Watching Florida’s Janoris Jenkins play cornerback is like watching a lion stalk its prey.
Jenkins may be a defensive player, but there’s nothing defensive about the way he goes after the football.
“I feel like every time the ball is in the air, it should be ours,” Jenkins said. “We attack the ball as if we’re the receivers. We’re the ones on offense back there.”
Jenkins, a 5-11, 186-pound junior, is the centerpiece of a Florida secondary that has defined this season what ball-hawking is all about. The Gators lead the country with 12 interceptions through the first four games. They’ve taken three of those back for touchdowns.
Cornerback Jeremy Brown returned an interception 52 yards for a touchdown last week against Kentucky. Jenkins had a 67-yard return for a touchdown in the opener against Miami (Ohio).
Creating turnovers will be a must for the Gators this Saturday when they take on No. 1-ranked Alabama.
And that’s where Jenkins and his defensive backfield mates come in.
“We’ll play with the same mentality that we always play with, that we’re going to go get the football,” said Jenkins, whose seven passes defended ties him for the SEC lead along with Brown. “Nobody has to do anything extra. We just have to play our game, play sound and play together.”
Jenkins will draw the assignment of matching up with Alabama’s Julio Jones, and they’re not strangers.
As high school seniors, they locked up in some memorable battles during the week of the Under Armour All-America game in Orlando.
But the last couple of seasons, Joe Haden has been matched up with Jones. With Haden now in the NFL, those duties will shift to Jenkins.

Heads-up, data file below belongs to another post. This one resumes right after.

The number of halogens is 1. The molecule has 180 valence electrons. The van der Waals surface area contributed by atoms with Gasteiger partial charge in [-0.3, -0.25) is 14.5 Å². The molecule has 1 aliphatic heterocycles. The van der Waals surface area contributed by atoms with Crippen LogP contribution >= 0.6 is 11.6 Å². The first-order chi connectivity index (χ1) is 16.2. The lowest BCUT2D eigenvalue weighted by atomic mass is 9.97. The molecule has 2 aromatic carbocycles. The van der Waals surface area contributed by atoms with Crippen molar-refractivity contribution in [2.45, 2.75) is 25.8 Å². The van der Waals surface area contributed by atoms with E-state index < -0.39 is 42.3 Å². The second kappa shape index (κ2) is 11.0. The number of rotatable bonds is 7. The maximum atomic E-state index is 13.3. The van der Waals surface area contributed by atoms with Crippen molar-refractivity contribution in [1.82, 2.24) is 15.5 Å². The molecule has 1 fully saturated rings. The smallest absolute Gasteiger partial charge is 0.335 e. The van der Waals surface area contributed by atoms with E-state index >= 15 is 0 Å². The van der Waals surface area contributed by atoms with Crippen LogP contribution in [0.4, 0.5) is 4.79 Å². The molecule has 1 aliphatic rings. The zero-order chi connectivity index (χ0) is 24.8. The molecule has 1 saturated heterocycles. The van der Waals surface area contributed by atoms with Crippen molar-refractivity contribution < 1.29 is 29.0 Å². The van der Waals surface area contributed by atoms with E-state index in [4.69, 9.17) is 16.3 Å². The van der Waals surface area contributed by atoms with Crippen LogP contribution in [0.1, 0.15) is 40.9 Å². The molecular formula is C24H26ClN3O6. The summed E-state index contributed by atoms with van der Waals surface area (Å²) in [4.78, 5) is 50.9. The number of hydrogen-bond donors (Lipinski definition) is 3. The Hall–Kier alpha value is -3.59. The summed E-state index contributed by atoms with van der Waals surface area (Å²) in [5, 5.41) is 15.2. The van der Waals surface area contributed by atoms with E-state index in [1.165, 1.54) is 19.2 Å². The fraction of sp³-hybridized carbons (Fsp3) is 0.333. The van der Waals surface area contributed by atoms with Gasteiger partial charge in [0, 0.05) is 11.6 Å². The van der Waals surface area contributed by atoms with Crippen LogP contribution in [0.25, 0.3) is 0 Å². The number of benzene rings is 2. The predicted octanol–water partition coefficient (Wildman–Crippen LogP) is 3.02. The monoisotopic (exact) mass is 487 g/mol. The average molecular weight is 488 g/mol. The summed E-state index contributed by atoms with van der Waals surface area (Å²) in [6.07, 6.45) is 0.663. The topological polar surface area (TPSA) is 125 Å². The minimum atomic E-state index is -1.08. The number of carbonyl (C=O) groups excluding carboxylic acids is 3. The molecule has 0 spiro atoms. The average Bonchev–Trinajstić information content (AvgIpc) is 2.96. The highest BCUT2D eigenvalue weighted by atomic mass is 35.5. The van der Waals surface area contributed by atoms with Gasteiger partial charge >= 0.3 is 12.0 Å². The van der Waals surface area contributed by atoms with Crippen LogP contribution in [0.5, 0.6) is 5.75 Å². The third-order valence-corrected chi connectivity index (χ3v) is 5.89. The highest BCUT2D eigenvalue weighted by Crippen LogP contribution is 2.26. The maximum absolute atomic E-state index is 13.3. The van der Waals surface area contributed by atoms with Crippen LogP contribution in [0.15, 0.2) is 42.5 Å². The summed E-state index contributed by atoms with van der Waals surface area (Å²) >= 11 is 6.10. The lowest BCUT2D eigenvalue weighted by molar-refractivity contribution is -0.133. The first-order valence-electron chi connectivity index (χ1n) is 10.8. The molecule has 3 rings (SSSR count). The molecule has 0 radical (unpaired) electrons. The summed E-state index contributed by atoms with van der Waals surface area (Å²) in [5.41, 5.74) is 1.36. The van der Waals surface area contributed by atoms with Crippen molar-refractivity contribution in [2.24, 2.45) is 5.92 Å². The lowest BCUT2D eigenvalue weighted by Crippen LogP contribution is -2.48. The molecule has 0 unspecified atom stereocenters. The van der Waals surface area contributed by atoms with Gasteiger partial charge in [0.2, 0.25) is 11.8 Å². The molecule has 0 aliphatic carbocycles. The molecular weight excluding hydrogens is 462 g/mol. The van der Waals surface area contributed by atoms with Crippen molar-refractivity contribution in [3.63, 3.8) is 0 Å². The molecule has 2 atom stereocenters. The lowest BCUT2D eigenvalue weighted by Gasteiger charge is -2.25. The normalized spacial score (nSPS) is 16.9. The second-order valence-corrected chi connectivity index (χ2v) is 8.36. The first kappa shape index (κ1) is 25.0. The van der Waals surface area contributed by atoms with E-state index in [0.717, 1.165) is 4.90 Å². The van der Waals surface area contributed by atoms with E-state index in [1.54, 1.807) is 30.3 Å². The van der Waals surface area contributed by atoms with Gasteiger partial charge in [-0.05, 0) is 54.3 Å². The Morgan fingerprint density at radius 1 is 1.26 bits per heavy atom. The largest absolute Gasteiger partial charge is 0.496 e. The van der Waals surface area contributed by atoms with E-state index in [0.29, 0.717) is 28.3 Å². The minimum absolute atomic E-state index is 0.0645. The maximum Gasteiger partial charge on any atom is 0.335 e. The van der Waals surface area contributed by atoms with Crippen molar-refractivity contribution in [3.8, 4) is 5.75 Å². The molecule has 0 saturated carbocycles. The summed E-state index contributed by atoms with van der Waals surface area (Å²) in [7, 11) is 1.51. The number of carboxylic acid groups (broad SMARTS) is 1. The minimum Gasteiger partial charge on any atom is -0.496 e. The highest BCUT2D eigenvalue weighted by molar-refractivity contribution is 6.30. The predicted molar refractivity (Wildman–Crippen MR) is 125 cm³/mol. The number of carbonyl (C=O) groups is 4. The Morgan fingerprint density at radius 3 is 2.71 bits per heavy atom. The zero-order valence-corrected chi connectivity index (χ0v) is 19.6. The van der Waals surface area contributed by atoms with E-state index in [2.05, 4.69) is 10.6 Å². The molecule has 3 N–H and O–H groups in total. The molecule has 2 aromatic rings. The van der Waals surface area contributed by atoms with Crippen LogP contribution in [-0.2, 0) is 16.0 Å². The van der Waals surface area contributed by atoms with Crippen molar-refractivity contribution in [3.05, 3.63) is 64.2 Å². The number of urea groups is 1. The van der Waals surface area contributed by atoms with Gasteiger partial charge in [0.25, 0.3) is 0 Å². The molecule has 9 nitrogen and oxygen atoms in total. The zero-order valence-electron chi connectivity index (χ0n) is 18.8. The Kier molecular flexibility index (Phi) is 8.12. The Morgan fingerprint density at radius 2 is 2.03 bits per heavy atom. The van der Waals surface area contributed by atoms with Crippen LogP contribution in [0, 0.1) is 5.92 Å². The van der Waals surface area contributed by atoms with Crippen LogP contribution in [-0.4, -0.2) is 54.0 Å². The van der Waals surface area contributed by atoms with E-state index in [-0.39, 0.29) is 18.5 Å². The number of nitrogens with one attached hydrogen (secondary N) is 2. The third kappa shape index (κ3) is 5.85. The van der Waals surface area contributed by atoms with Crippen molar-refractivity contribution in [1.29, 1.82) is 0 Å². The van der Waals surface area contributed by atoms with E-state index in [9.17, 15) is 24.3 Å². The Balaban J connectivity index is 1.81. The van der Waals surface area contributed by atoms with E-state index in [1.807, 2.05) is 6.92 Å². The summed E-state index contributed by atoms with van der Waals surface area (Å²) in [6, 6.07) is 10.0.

“I’ve got to play my technique, but I know I have the ability to stay with him,” said Jenkins, who’s gotten better in bump-and-run coverage.
Jenkins has also become a better tackler, and his total package as a cornerback makes him one of the top-rated prospects in next year’s draft. ESPN draft analyst Todd McShay has Jenkins rated as the No. 3 cornerback prospect in this class, assuming Jenkins decides to come out.
His explosive speed and ball skills make him a natural at the next level, but his head coach has also noticed more of a sense of urgency this season.
Jenkins became only the second true freshman cornerback in Florida history to start on opening day two years ago. He went on to have a sensational freshman season.
At that point, there might have been a little entitlement as he approached his sophomore season, and it showed.
“He came in here as one of the best workers we’ve ever had as a true freshman,” Florida coach Urban Meyer said. “He and Jeremy Brown came in and stole the show. Jeremy went through a back injury and is now coming out of it. Janoris went through a very good freshman year and kind of an average second year, pretty good, but nothing like it is now.
“Coach (Teryl) Austin has done a very good job with him. Some of these guys around here get a certain feeling of status when they play very well, and I don’t see that with Janoris. I saw that a little bit last year.”
Jenkins remembers vividly that sick feeling he had in his stomach last season following the SEC championship game loss to Alabama. It’s one of only two losses he’s experienced as a Gator.
Nobody on defense played particularly well in that game for Florida, which missed more than 20 tackles and lost its edge.
“We all felt bad,” Jenkins said. “We preach around here about finishing strong, and that’s something we didn’t do in that game. We know they’re just as good as they were last year and have been playing good ball.
“We’re a little under the radar right now, but all that matters to us is going out there and playing Florida football on Saturday. If we do that for all four quarters, we’ll be OK.”